That’s for sure. But neither is a real abscess, which is an infection that becomes sealed off beneath the gum line. An abscess may result from a trapped piece of food, uncontrolled periodontal (gum) disease, or even an infection deep inside a tooth that has spread to adjacent periodontal tissues. In any case, the condition can cause intense pain due to the pressure that builds up in the pus-filled sac. Prompt treatment is required to relieve the pain, keep the infection from spreading to other areas of the face (or even elsewhere in the body), and prevent tooth loss.

Treatment involves draining the abscess, which usually stops the pain immediately, and then controlling the infection and removing its cause. This may require antibiotics and any of several in-office dental procedures, including gum surgery, a root canal, or a tooth extraction. But if you do have a tooth that can’t be saved, we promise we won’t remove it with an ice skate!

The best way to prevent an abscess from forming in the first place is to practice conscientious oral hygiene. By brushing your teeth twice each day for two minutes, and flossing at least once a day, you will go a long way towards keeping harmful oral bacteria from thriving in your mouth.

If you have any questions about gum disease or abscesses, please contact us or schedule an appointment for a consultation. You can learn more by reading the Dear Doctor magazine articles “Periodontal (Gum) Abscesses” and “Confusing Tooth Pain.”


By The Dental Spa
July 15, 2015
Category: Dental Procedures
Tags: Dental Implants  

Dental ImplantsFind out if dental implants are the right treatment option for your tooth loss.

Getting a dental implant can be such a wonderful and worthwhile investment for someone who is dealing with tooth loss. Even though nothing can truly replace your natural teeth a dental implant is certainly a close second. Before you get dental implants from your Woodbridge, VA dentist you may be wondering if they are right for you. Are dental implants always effective? Could my body reject the implant? If you’ve asked these questions before then it’s time you found out the answer.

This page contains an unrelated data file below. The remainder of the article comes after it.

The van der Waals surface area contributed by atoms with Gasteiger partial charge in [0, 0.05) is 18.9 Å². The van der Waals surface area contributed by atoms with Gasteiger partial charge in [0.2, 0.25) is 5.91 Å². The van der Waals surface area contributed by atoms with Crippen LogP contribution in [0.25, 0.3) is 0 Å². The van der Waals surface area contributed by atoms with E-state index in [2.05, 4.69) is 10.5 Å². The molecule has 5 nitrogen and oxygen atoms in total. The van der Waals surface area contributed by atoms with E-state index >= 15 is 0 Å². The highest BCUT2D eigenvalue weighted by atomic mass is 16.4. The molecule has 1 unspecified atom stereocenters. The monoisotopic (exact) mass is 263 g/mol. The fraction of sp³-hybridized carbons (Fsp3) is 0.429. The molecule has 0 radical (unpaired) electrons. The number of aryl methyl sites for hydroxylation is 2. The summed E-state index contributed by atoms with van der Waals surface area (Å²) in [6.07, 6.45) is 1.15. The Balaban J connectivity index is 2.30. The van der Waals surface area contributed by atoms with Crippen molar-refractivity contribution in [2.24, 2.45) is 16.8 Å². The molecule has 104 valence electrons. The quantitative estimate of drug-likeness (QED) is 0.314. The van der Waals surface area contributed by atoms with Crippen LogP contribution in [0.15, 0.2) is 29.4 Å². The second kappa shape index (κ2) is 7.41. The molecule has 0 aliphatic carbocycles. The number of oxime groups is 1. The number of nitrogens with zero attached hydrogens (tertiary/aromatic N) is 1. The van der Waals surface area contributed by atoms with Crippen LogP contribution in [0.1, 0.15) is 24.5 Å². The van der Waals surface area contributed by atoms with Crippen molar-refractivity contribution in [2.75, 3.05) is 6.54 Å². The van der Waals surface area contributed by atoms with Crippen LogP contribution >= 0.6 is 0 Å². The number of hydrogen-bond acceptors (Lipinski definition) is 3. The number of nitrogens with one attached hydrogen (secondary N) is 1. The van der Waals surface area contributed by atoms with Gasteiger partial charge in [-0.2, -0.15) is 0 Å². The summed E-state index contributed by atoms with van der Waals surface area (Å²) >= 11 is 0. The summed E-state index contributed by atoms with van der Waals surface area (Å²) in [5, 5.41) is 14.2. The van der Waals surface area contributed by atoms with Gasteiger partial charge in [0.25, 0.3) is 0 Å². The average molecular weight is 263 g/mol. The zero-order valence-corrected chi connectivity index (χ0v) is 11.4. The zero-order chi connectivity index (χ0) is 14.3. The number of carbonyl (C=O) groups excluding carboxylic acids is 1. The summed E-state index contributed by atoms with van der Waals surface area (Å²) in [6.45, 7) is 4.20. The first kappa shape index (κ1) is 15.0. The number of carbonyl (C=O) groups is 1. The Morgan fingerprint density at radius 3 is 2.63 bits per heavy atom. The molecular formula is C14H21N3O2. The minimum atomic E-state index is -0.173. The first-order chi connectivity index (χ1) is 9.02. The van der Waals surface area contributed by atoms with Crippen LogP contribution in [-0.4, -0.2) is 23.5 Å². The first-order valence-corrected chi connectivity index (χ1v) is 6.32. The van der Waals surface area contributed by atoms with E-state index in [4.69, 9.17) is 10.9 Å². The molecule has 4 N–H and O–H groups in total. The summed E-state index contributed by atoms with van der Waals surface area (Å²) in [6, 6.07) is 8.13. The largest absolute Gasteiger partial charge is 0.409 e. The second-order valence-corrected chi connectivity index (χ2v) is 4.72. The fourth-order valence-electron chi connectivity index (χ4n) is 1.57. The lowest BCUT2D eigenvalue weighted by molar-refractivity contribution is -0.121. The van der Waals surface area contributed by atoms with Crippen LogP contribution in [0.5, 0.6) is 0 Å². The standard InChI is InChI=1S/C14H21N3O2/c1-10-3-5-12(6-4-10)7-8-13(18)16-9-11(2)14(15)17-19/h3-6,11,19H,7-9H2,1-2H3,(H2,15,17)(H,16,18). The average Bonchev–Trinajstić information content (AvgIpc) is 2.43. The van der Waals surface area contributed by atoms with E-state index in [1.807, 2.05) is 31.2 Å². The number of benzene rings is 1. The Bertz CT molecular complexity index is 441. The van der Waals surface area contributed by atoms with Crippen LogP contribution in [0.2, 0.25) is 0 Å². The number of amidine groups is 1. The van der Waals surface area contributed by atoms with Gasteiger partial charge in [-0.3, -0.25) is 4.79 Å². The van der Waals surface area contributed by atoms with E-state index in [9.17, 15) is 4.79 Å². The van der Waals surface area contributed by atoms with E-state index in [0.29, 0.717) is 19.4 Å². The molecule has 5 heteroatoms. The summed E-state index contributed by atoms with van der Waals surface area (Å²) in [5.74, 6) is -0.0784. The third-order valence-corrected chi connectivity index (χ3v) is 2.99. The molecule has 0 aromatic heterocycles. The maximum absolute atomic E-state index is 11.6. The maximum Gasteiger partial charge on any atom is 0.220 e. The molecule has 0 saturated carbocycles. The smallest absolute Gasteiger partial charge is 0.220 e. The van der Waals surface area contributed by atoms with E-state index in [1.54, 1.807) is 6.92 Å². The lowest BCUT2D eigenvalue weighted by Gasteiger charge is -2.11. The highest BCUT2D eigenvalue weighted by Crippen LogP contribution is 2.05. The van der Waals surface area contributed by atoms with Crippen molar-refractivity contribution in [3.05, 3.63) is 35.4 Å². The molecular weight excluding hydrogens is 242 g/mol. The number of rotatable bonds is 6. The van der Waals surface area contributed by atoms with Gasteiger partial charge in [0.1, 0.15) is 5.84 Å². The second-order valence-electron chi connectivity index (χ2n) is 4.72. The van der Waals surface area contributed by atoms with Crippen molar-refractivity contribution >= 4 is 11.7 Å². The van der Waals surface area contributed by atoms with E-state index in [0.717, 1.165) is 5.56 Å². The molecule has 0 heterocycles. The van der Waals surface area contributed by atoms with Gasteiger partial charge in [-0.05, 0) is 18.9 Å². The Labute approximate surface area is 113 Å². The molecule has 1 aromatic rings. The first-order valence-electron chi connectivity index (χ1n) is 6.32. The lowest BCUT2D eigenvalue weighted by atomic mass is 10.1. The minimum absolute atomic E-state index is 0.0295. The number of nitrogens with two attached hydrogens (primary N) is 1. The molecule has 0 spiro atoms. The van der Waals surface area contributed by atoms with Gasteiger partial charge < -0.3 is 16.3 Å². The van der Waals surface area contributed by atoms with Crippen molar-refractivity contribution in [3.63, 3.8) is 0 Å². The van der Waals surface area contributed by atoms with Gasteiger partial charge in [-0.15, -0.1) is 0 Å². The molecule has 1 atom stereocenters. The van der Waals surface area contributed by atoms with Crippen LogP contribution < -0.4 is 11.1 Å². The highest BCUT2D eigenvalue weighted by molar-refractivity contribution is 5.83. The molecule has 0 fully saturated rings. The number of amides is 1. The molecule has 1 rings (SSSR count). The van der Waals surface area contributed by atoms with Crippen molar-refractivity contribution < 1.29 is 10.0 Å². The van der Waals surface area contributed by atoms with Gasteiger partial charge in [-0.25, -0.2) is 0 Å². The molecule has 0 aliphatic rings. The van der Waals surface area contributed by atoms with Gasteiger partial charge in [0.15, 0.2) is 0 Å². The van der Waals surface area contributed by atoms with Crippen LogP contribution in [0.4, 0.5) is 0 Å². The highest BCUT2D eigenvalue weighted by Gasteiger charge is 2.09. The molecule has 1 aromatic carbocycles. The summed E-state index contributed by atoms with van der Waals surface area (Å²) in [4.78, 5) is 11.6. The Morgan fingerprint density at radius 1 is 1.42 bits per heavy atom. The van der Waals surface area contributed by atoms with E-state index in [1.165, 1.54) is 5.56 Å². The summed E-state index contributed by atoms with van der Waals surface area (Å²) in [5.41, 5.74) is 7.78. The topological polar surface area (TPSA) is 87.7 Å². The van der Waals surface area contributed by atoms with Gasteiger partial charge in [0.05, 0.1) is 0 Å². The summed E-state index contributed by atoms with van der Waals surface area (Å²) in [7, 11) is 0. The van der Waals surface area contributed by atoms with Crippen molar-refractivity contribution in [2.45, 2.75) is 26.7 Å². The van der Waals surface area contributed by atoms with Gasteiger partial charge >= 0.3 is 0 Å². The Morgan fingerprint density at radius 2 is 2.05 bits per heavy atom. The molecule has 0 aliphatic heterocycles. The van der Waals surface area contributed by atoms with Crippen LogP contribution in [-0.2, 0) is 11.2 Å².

Success Rates and Failures

The good news is if you properly care for your dental implants the success rate for this procedure is as high as 98 percent. Sometimes issues can still arise, but they are usually easily treatable and don’t affect the overall efficacy of the dental implant procedure. Unfortunately, there are some issues that can cause your mouth to reject the implant:

Osseointegration failed

What makes a dental implant so successful is that the tissue and bone surrounding the implant are able to fuse with the titanium. As they form around the implant, it keeps the implant permanently in place within the jawbone to act just like a tooth root. This process can take several months, and if the implant falls out or becomes loose then it’s often due to a fusion failure between the implant and the jawbone. If a jawbone doesn’t have the proper density or volume, this could cause osseointegration to fail.

Infection set in

If bacteria get into the gums and jawbone during surgery or you don’t properly care and clean your smile after your procedure then you could develop an infection known as peri-implantitis. This infection is a form of gum disease that causes inflammation of both the gums and jawbone. Peri-implantitis is a serious condition that could easily cause implant failure. This is particularly common in smokers who get dental implants.

Nerve and tissue damage

This is a very rare cause of dental implant failure, but sometimes the tissue or nerve near the implant becomes damaged during surgery. This nerve damage may only be temporary, but if it’s permanent your Woodbridge, VA dentist may need to remove the implant.

The only way to truly know whether your smile is right for dental implants is to schedule an appointment with your Woodbridge, VA dentist. Call The Dental Spa today to learn more.




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Phone (703) 580-8288